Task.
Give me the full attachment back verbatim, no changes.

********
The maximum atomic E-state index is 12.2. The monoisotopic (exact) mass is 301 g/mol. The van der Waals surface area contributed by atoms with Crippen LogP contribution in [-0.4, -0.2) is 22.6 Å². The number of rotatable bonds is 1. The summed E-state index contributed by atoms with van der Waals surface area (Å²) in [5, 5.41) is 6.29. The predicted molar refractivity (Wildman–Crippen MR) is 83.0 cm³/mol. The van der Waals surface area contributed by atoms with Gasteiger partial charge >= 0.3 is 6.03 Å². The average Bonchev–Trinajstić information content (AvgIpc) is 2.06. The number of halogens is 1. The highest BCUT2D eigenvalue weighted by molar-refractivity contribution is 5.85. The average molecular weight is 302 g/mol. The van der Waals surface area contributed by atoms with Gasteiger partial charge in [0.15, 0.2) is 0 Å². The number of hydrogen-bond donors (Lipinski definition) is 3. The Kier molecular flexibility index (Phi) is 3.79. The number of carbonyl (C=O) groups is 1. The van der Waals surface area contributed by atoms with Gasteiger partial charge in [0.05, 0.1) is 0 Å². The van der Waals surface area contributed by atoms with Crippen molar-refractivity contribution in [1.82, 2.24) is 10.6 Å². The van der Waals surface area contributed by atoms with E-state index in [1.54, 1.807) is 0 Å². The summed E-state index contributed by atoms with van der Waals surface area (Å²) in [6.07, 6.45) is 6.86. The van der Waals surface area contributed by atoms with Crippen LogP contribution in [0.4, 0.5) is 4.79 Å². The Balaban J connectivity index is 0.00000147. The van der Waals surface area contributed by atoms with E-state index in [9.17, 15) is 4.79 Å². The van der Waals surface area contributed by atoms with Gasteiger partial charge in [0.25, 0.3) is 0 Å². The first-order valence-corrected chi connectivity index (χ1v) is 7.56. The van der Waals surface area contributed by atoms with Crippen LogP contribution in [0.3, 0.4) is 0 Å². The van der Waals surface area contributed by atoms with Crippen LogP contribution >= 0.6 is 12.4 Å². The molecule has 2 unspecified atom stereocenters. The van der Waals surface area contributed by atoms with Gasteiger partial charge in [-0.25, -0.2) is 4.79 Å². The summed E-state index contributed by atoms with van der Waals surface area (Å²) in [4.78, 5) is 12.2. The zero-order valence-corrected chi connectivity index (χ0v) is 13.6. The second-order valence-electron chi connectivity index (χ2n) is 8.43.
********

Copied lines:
The maximum atomic E-state index is 12.2. The monoisotopic (exact) mass is 301 g/mol. The van der Waals surface area contributed by atoms with Crippen LogP contribution in [-0.4, -0.2) is 22.6 Å². The number of rotatable bonds is 1. The summed E-state index contributed by atoms with van der Waals surface area (Å²) in [5, 5.41) is 6.29. The predicted molar refractivity (Wildman–Crippen MR) is 83.0 cm³/mol. The van der Waals surface area contributed by atoms with Gasteiger partial charge >= 0.3 is 6.03 Å². The average Bonchev–Trinajstić information content (AvgIpc) is 2.06. The number of halogens is 1. The highest BCUT2D eigenvalue weighted by molar-refractivity contribution is 5.85. The average molecular weight is 302 g/mol. The van der Waals surface area contributed by atoms with Gasteiger partial charge in [0.15, 0.2) is 0 Å². The number of hydrogen-bond donors (Lipinski definition) is 3. The Kier molecular flexibility index (Phi) is 3.79. The number of carbonyl (C=O) groups is 1. The van der Waals surface area contributed by atoms with Gasteiger partial charge in [0.05, 0.1) is 0 Å². The van der Waals surface area contributed by atoms with Crippen molar-refractivity contribution in [1.82, 2.24) is 10.6 Å². The van der Waals surface area contributed by atoms with E-state index in [1.54, 1.807) is 0 Å². The summed E-state index contributed by atoms with van der Waals surface area (Å²) in [6.07, 6.45) is 6.86. The van der Waals surface area contributed by atoms with Crippen LogP contribution in [0.4, 0.5) is 4.79 Å². The Balaban J connectivity index is 0.00000147. The van der Waals surface area contributed by atoms with E-state index in [9.17, 15) is 4.79 Å². The van der Waals surface area contributed by atoms with Gasteiger partial charge in [0.25, 0.3) is 0 Å². The first-order valence-corrected chi connectivity index (χ1v) is 7.56. The van der Waals surface area contributed by atoms with Crippen LogP contribution in [0.3, 0.4) is 0 Å². The van der Waals surface area contributed by atoms with Crippen LogP contribution >= 0.6 is 12.4 Å². The molecule has 2 unspecified atom stereocenters. The van der Waals surface area contributed by atoms with Gasteiger partial charge in [-0.25, -0.2) is 4.79 Å². The summed E-state index contributed by atoms with van der Waals surface area (Å²) in [4.78, 5) is 12.2. The zero-order valence-corrected chi connectivity index (χ0v) is 13.6. The second-order valence-electron chi connectivity index (χ2n) is 8.43.